And infect they have. This book charts this process of how certain populations become skewed as “economic others”-aliens in their own community-where the city/corporate machinery pumps at full capacity to remove, erase, dispose, displace, make invisible, ignore, exclude, incarcerate, and arrange the disappearance of populations deemed offensive to “preferred socioeconomic purposes” and to the “benefit of business.” (29)
For Skirtz econocide takes three forms in Cincinnati, and these structure her book. Part One documents the many municipal legislative initiatives and polices that aim to “ensure economic homogeneity by removing economic others from the community through exclusion ordinances perpetrated to remove such individuals from certain places and through development maneuvers, codified by ordinance, that eliminate public and private spaces where groups of economic others congregate.” (5) Here, Skirtz closely examines such policies as the multiple panhandling ordinances (begun in 1995), the Drug-Exclusion Ordinance (1996), and the exclusionary decisions made by the city/ corporate elites to ignore the people’s preferences in Over-the-Rhine to keep their deep-water pool and basketball courts in Washington Park, for example.
Part Two chronicles not the direct removal of economic others which was the focus of Part One, but their indirect removal through the elimination of housing options from the market. As Skirtz says, “removal in this instance is of housing, not people, but this results in a contrived scarcity of affordable housing, eliminating economic others from the market and certain communities and neighborhoods.” (5-6) Here Skirtz navigates through HUD policy shifts (Section 8 and Hope VI), Tax Credit Project rejection as when the city at first supported ReSTOC’s Vine Street Community Project but then in process did everything it could to undermine it (2000), and the Housing Impaction Ordinance (2001), to name a few. All her case studies show how the provision of affordable housing came under direct attack, especially when such provision was attempted by the Over-the-Rhine People’s Movement.
Part Three documents a growing trend in urban governance—the “surrendering” of city functions over to large, corporate entities “in the areas of housing and public space.” (150) As in Parts One and Two, an ample roll of ordinances, resolutions, and actions reveal clearly this “privatization of city governance,” the upshot of which ensures economic homogeneity, legitimizes economic ineqnity, neutralizes efforts for social justice, and absolves the city of its responsibilities to effect decisions about public life in the public arena. Now “camouflaged in the fabric of a market economy and business ideologies” (149) democracy contorts into something far removed from what it should be. Skirtz does not mince words here: “When policy making is surrendered to public-private partnerships or privately empowered bodies without accountability to the entire community, and without recourse or provision for redress of grievance, established principles of democratic society are jeopardized and are at risk of being bastardized.” (151)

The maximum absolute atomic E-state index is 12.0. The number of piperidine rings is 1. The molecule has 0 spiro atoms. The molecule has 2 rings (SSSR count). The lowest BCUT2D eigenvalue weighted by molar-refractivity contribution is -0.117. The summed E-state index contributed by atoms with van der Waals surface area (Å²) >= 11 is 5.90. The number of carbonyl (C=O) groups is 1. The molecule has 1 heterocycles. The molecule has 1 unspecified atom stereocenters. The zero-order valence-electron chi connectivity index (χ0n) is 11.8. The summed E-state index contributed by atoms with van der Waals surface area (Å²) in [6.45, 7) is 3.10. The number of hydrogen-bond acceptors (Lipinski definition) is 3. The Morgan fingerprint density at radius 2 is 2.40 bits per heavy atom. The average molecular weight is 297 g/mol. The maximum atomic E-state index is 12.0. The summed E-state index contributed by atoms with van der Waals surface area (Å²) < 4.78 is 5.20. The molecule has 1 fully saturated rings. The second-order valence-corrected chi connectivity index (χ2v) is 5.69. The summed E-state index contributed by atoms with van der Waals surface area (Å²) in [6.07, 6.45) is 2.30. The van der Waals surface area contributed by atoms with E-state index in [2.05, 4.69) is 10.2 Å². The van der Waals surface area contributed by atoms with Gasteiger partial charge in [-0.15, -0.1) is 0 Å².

Econocide: Elimination of the Urban Poor is not polemical gloss. In chapter after chapter Skirtz relates story after story that delves deeply into 1) the details of policies and ordinances that have been harmful to those most vulnerable in our society, and 2) how decision-making about who gets what in the city has been shifted to the likes of 3CDC, which undermines democracy and enables that harm with the city’s blessing. The message is relentless, but only because the repetition of inanity by policy-makers, academics, and corporate leaders who should know better has ruled the day. And, now, in light of Western and Southern’s straight-up bullying of the Anna Louise Inn, or the city/3CDC push to remove the Drop Inn Center from Over-the-Rhine, or the recent rules for Washington Park targeting those homeless, generated through email exchanges by the City Park Board, 3CDC, and the police out of view of the public in violation of sunshine laws, econocide is not only alive and well, but thriving. “Can Cincinnati learn?” is a huge question.
One good starting point to learn to resist the trajectory of econocide is to read this excellent book. This could be an interesting litmus test. Will people, especially the powerbrokers, actually take up her arguments? Those of privilege, of course, have the power to ignore or dismiss without actually engaging something on its own terms, and they exercise that power all the time. Case in point for our purposes here is a quote from Bill Donabedian, formerly of 3CDC, who commented on the Cincinnati Enquirer feature by Mark Curnutte of Skirtz’s book (a comment that was scratched from the record by the next morning): “For the first time in a long time, there is hope and opportunity in OTR. This woman’s perception is obviously tainted. Maybe that’s because she could never bring this kind of success to the neighborhood.”
Someone should send Mr. Donabedian Skirtz’s book.